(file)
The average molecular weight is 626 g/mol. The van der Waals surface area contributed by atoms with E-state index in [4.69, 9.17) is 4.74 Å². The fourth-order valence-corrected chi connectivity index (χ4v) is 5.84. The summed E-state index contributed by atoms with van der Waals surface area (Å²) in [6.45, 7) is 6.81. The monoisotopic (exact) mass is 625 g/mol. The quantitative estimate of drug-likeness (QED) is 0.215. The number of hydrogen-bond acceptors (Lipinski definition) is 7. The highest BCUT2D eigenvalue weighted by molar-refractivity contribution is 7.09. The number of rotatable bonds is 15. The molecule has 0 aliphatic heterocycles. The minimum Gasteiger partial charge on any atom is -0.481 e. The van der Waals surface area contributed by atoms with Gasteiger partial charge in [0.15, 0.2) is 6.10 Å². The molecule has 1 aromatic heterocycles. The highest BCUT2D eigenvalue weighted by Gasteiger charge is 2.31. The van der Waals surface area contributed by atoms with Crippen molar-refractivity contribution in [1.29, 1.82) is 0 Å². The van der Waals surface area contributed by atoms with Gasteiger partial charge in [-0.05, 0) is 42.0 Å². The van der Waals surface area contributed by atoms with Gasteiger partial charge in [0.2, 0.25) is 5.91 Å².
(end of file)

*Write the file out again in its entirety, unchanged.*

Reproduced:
The average molecular weight is 626 g/mol. The van der Waals surface area contributed by atoms with E-state index in [4.69, 9.17) is 4.74 Å². The fourth-order valence-corrected chi connectivity index (χ4v) is 5.84. The summed E-state index contributed by atoms with van der Waals surface area (Å²) in [6.45, 7) is 6.81. The monoisotopic (exact) mass is 625 g/mol. The quantitative estimate of drug-likeness (QED) is 0.215. The number of hydrogen-bond acceptors (Lipinski definition) is 7. The highest BCUT2D eigenvalue weighted by molar-refractivity contribution is 7.09. The number of rotatable bonds is 15. The molecule has 0 aliphatic heterocycles. The minimum Gasteiger partial charge on any atom is -0.481 e. The van der Waals surface area contributed by atoms with Gasteiger partial charge in [0.15, 0.2) is 6.10 Å². The molecule has 1 aromatic heterocycles. The highest BCUT2D eigenvalue weighted by Gasteiger charge is 2.31. The van der Waals surface area contributed by atoms with Crippen molar-refractivity contribution in [1.29, 1.82) is 0 Å². The van der Waals surface area contributed by atoms with Gasteiger partial charge in [-0.05, 0) is 42.0 Å². The van der Waals surface area contributed by atoms with Gasteiger partial charge in [0.2, 0.25) is 5.91 Å².